Neighbor by Neighbor is providing holiday food boxes to the clients we have provided services for this past year. As I have made calls to these individuals, I have asked most of them to share with me their favorite Christmas dinner food from childhood. Although most Midwesterners grew up on the standard mashed potatoes and green bean casserole, most families create convivial affection around specific holiday recipes. Additionally, talking about food often sparks good memories. Food is our common language, and I find it important to invite people to consider and share what they most enjoy.
When my husband and I lived in Japan in our early twenties, we learned a bit about homelessness and food insecurity. We attended a local church where the pastor often invited a homeless man to come and eat in our church kitchen. He would sit alone at a table in the middle of a small kitchen to eat Japanese curry or ramen. Because my Japanese was limited, my relationship with this homeless man consisted mostly of smiles and basic greetings. One day, my pastor and the man were talking in the church kitchen, and the one thing I could understand was that the man did not like spicy food. After a short time of bantering, the type that old married couples participate in, the pastor conceded to his request of non-spicy curry.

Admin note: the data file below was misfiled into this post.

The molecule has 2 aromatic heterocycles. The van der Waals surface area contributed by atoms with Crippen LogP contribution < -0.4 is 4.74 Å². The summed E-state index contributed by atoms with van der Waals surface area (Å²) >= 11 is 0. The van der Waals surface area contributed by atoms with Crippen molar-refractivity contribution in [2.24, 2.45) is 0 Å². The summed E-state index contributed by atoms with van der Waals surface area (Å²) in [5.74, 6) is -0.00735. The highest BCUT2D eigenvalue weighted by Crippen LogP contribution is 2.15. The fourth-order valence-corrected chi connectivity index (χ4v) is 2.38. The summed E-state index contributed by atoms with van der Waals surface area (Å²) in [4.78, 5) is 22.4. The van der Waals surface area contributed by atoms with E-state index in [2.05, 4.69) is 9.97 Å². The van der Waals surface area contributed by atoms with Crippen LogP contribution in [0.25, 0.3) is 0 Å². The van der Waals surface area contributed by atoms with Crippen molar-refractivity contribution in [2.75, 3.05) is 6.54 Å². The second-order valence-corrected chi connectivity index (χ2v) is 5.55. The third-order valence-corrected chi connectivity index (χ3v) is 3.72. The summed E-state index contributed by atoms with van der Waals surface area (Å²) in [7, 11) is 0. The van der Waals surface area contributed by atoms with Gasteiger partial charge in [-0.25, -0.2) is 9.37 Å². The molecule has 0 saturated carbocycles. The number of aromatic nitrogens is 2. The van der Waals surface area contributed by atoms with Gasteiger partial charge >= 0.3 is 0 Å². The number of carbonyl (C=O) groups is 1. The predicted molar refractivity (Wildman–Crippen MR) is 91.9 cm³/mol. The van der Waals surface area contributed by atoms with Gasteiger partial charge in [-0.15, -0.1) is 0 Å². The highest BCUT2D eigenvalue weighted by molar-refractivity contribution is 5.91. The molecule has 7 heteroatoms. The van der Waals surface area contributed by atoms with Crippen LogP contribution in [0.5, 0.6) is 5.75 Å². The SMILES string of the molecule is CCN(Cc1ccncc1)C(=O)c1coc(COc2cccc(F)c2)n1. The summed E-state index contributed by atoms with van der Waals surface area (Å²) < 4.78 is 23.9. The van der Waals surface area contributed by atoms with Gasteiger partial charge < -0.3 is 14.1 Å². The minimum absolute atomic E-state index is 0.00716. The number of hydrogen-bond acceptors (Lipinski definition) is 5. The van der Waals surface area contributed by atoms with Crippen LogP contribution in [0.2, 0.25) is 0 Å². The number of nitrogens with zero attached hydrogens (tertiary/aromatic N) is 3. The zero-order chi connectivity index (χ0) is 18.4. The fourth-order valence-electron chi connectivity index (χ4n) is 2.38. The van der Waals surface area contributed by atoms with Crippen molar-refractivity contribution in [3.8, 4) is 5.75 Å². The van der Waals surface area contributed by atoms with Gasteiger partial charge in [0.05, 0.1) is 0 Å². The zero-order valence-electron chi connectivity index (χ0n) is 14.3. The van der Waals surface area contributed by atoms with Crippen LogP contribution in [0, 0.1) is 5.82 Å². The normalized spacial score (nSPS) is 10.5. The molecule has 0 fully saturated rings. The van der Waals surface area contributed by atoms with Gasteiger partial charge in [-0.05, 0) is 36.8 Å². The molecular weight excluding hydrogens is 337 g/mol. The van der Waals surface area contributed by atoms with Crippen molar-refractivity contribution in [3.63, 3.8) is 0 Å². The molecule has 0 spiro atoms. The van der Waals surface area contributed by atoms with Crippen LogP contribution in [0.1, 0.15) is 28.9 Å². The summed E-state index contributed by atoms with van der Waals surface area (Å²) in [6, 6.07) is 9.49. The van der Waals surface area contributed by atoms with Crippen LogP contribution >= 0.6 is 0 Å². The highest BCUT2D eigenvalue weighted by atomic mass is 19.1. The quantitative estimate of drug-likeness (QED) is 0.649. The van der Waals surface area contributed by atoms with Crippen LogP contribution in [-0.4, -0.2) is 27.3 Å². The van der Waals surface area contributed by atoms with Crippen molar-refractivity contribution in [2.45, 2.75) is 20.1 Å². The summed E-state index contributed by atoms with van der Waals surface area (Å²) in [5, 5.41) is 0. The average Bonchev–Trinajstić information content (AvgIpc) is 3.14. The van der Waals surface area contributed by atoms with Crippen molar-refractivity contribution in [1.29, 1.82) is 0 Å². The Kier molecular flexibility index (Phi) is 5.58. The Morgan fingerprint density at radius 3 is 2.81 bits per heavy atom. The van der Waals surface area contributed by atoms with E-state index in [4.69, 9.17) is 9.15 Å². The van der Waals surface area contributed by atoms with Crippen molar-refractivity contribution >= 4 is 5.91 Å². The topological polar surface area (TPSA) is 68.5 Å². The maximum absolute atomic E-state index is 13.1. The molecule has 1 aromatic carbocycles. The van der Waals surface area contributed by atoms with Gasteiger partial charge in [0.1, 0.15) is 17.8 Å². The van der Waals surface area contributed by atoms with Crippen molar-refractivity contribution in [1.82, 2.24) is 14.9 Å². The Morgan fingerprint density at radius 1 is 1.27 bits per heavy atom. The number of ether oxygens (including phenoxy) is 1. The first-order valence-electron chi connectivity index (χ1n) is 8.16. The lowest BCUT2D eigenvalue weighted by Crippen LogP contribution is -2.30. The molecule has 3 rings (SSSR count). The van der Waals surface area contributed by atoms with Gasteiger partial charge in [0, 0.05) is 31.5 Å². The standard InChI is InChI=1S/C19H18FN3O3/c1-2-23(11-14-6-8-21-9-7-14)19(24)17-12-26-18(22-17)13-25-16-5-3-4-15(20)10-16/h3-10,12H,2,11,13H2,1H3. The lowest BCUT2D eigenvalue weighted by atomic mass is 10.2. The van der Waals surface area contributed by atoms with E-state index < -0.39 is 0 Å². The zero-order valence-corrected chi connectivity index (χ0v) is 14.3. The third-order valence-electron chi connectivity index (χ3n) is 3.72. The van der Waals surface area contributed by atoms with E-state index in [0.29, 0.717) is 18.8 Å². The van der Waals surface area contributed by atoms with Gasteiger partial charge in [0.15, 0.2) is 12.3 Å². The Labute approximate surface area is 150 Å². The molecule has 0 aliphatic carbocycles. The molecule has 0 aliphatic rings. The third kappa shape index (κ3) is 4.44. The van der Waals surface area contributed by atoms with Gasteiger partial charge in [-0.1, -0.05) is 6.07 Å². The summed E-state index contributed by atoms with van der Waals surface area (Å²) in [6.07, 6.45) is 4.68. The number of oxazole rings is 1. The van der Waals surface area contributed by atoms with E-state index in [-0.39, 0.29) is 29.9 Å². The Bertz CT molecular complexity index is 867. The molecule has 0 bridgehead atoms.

As I made my Christmas food box client calls last week, one man shared that he was interested in receiving seafood, or so I thought. I spent too much time explaining why I probably couldn’t accommodate that request, and when I finally gave him an opportunity to speak he said, “when I see food, I eat it.” We both had a good laugh, and I was reminded that there are so many in our community who will be thankful to have something to eat, and what a privilege we have to be able to provide a small feast around the holidays. If you are interested in distributing food to families in our community on Saturday, Dec. 23, please contact Neighbor by Neighbor: 269-231-0648 or email@example.com.